By Rachel Popa
Snow fell gently on Flint, Michigan as we arrived in town, ready to meet face-to-face with people who were poisoned by lead-tainted water.
The charming brick streets that weave through downtown Flint were devoid of people. Doors of restaurants were plastered with notices that declared that they were safe and lead free, encouraging patrons to enter.
“Unwanted” posters depicting a guilty Gov. Rick Snyder were also posted outside businesses, calling for his arrest for crimes against democracy and vandalism of civic trust.
Seeing the effects of the Flint water crisis firsthand in downtown Flint was just the beginning of the life-changing experiences that my fellow journalism classmates and I had when we traveled to the city to report on those affected by the crisis. For the next two days, we were able to meet with city officials, pastors and the residents of Flint who were poisoned by lead.
Before I traveled to Flint, I expected the people who lived there to be angry with the powers that be; I expected them to be packing their bags and getting ready to move to somewhere where they would not be paying for poisoned water they cannot use.
However, while in Flint and talking to its residents, I found that although the people want to hold their leaders accountable, they also want to work together and solve the problem that caused the water crisis.
For many families, Flint is where they have lived most of their lives; they are not giving up so easily.
Among the many families we met, the Spann family left quite an impression.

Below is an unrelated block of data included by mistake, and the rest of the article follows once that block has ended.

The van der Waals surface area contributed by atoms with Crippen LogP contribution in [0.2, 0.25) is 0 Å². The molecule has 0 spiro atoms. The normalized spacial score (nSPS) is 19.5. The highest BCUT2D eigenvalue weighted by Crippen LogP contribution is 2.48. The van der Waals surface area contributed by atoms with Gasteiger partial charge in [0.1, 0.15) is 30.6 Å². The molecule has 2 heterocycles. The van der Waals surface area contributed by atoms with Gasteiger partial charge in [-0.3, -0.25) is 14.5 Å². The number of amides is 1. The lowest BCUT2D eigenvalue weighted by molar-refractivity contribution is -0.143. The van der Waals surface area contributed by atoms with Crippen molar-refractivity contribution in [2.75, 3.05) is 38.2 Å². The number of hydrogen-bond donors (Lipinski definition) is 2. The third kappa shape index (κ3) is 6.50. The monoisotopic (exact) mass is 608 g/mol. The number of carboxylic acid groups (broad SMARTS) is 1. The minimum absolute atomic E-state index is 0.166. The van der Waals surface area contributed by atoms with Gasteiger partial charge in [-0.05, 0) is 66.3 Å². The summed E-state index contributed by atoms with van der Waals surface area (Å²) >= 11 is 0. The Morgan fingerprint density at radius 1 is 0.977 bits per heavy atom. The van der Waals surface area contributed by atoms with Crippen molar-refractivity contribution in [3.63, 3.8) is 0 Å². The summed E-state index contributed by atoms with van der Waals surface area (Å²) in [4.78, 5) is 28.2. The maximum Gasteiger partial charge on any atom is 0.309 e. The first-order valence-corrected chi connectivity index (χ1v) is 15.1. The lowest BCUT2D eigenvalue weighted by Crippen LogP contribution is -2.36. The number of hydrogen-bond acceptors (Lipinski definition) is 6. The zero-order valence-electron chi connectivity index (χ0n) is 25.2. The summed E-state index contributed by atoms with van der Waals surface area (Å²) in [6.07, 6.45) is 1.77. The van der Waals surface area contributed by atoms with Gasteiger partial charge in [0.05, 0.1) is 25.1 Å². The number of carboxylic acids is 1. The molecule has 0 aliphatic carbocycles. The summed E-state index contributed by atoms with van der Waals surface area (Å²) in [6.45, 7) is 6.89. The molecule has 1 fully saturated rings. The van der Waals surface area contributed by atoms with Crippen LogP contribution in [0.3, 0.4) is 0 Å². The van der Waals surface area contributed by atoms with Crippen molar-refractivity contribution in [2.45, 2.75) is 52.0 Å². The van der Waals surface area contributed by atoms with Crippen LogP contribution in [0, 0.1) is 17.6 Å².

Judy Spann said her husband, Otis Spann, began to develop Alzheimer’s disease about eight months ago, suspecting that the decline in her husband’s health initially started when the city of Flint began receiving its water supply from the Flint River rather than using Detroit’s water supply three years ago.
“He tries to go out and talk to people,” said Judy Spann of her husband. “We’re pretty much at a standstill; I think the water has had an effect on him.”
Devontae Powell, Otis Spann’s 20-year-old grandson, elaborated further on how the water crisis has affected his grandfather, saying that the city has a responsibility to take care of its senior citizens.
“One of my prayers with my grandfather having Alzheimer’s is, ‘God, allow him to remember that he can’t use that water,’” Powell said. “Just like the water is tainted, the political system is very tainted in Michigan.”
Surrounded by his family in their Flint home, Otis Spann said that people in Flint have to try to do the best they can.
“I’m not going to give up,” he said. “I’m going to do what I have to do.”